As my mom and I boarded our plane, I sifted through my carry-on bag until I finally grabbed hold of my trusted headphones. No way I could get through this flight without them. I was looking forward to falling asleep and waking up when we landed in Boston. But, as luck would have it, the plane was packed—not a single empty seat. I guess we’d have to cozy up to some strangers for a few hours.
Before I could even shove my headphones in my ears and turn my head to the side, the woman began her chatter.
This is going to be a long flight.
Luckily, my mom was in the middle seat. I could potentially dodge this conversation.
(We both tend to be the same in situations like these—why would you ever talk to the person next to you on your flight? Aren’t we all tired? Can’t we all just make a pact to avoid interaction at all costs?).
But after faintly hearing this woman drone on and on, I noticed my mom seemed to be surprisingly interested in this one-sided conversation.
For the past few months, I had not been feeling like myself. I couldn’t seem to get out of my own way. I wasn’t sure when I would emerge from this funk, if ever. As I sat in the airplane chair, bogged down by my own daunting thoughts, something switched inside of me. I figured it couldn’t hurt to hear someone else’s thoughts, so I hesitantly removed my left ear bud and for the first time this flight, I listened.
It took no more than two minutes for me to become completely inspired.
In just a few short hours, we learned about her troubled childhood, disheveled home life, her teenage pregnancy, her daughter’s teenage pregnancy, the death of her husband. Maybe this is sharing too much to random people on a plane, but maybe that idea is an unnecessary judgment. My mom and I decided to embrace this woman’s words. There was a reason we were seated here.
As I listened intently, I was struck me was how incredibly grateful this woman was. Through her checkered past and countless sorrows, she made an commitment to always remain hopeful.
She spoke about her husband’s death from cancer, just four years prior. She was left as a single mom with three young children, struggling to make ends meet. But this is not the part she emphasized.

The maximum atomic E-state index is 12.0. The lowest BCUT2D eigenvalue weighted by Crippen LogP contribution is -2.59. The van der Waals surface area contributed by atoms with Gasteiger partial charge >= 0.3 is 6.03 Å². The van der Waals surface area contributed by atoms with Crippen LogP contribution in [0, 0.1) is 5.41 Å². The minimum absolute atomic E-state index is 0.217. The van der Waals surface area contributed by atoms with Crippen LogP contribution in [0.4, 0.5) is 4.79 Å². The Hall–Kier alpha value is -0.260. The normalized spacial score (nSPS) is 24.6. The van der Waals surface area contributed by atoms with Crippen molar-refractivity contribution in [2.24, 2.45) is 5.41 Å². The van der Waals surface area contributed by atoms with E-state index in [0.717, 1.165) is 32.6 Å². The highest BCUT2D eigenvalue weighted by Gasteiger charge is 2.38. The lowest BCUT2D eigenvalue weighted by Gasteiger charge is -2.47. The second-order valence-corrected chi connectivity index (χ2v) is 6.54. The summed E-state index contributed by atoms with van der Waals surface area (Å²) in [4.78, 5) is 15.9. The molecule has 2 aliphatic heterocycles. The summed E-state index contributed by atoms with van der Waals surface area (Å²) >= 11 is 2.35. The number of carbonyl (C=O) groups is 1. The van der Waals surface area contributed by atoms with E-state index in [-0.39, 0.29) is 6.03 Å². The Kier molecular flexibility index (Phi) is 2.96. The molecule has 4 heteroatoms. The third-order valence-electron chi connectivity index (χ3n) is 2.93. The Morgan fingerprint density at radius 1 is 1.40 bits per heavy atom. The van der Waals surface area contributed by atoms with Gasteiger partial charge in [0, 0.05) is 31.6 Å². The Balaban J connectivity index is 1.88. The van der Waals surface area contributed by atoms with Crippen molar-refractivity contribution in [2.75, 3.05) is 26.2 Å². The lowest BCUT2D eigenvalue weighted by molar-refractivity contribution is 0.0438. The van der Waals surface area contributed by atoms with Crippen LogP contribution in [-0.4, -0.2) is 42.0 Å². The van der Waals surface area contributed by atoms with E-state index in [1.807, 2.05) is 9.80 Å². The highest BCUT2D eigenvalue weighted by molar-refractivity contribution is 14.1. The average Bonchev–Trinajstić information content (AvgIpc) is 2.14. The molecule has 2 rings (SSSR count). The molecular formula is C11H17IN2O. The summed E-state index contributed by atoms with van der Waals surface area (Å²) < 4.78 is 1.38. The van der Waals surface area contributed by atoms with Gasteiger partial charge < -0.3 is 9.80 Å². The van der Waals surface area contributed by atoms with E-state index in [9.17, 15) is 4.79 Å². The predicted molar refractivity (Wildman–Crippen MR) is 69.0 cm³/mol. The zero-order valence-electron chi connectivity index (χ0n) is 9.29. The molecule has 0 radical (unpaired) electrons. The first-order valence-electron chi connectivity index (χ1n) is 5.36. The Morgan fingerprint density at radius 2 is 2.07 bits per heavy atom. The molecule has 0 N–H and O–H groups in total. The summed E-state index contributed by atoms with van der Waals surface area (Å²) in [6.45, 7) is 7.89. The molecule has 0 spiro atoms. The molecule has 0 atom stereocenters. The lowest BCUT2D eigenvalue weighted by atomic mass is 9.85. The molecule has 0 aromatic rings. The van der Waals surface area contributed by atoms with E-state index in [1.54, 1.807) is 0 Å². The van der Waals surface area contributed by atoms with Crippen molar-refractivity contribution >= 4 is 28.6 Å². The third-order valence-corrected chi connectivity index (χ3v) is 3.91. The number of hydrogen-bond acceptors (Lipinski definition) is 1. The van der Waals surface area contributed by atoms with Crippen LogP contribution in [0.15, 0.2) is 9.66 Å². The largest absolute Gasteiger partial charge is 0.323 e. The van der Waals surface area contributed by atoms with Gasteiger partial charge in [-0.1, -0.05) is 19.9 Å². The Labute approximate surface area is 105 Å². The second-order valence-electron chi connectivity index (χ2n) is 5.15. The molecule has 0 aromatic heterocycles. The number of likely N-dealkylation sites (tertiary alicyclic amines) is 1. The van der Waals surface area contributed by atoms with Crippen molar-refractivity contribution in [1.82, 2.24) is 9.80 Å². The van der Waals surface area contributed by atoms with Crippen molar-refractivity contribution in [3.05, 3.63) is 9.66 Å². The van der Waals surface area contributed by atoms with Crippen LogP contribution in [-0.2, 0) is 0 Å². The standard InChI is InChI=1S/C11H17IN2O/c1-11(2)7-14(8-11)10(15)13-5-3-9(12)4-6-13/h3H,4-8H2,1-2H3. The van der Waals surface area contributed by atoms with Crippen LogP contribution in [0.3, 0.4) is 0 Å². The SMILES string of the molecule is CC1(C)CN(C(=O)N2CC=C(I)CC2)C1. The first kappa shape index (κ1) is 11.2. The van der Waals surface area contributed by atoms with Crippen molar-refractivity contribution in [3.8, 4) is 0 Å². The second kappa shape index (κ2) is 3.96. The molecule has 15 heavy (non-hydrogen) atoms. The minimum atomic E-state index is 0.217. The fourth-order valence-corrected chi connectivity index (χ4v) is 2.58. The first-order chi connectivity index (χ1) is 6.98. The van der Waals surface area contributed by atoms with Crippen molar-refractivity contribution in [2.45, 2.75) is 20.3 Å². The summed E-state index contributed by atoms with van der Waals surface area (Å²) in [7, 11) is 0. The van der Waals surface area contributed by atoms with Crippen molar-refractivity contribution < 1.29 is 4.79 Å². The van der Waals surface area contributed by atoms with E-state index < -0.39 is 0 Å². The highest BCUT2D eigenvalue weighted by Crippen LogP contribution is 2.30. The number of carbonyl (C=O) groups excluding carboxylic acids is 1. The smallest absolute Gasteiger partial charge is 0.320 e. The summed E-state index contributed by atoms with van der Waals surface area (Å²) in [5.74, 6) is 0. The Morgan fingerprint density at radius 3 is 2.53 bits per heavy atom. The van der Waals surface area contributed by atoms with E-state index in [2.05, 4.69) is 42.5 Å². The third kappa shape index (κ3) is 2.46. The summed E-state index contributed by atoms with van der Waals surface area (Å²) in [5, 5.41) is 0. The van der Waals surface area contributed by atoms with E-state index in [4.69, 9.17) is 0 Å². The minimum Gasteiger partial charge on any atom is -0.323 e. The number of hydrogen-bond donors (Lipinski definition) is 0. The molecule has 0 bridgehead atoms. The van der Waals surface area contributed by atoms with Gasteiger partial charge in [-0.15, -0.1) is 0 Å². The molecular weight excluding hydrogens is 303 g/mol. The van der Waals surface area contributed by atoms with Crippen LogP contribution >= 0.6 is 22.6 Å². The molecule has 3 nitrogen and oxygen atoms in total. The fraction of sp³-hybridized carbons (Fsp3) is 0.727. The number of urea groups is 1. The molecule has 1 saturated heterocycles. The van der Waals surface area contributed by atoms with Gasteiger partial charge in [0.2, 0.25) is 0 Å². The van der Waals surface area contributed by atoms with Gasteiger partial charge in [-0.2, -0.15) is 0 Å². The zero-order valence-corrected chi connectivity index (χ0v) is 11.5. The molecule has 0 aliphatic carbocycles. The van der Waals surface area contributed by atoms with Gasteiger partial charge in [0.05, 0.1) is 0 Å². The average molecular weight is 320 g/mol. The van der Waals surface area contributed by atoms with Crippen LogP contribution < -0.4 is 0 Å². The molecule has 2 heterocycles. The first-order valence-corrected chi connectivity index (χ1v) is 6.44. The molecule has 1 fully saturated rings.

What she focused on was the celebration her family shares each year on the anniversary of her husband’s death. On that day, they make an assortment of his favorite dishes. The kids reminisce on their favorite memories of their father. They spend the day laughing, playing childhood board games, and finding thanks for all that he brought to their lives.
As the plane landed, the woman expressed how grateful she was to have met us and how she appreciated us listening to her story. If she only knew how much I needed to hear it—and how motivated I had become by her inspiring words full of hope, of love, of gratitude.
She could have given up. She could have let her tragedies outweigh her blessings. But she chose to be strong. How she decided to react to the events in her life will always serve as a reminder to me that we have the power to design our lives the way we want to live.
That woman boarded the plane as a stranger and left as our friend, and certainly someone I will never forget. Had I never given her the chance to explain, I would never have known all that was behind her welcoming and easy smile.
After the flight, as we walked through the bustling airport, I couldn’t help but be intrigued by every person walking passed. The airport allows for a great metaphor that we’re all on our own journey. We are all going someplace for a reason.
This woman may never know how much perspective she gave me that day and how her attitude helped me to progress through my own seemingly trivial struggles, but that’s the beauty of the so-called “random” people you meet along your journey. Sometimes these are the people that provide you with the most insight. We intersect with those that will bring something valuable into our lives, and whether that reason is known to us or not, well that’s the fun in the mystery.
A lifestyle blog about veganism, mood swings, & other chatter.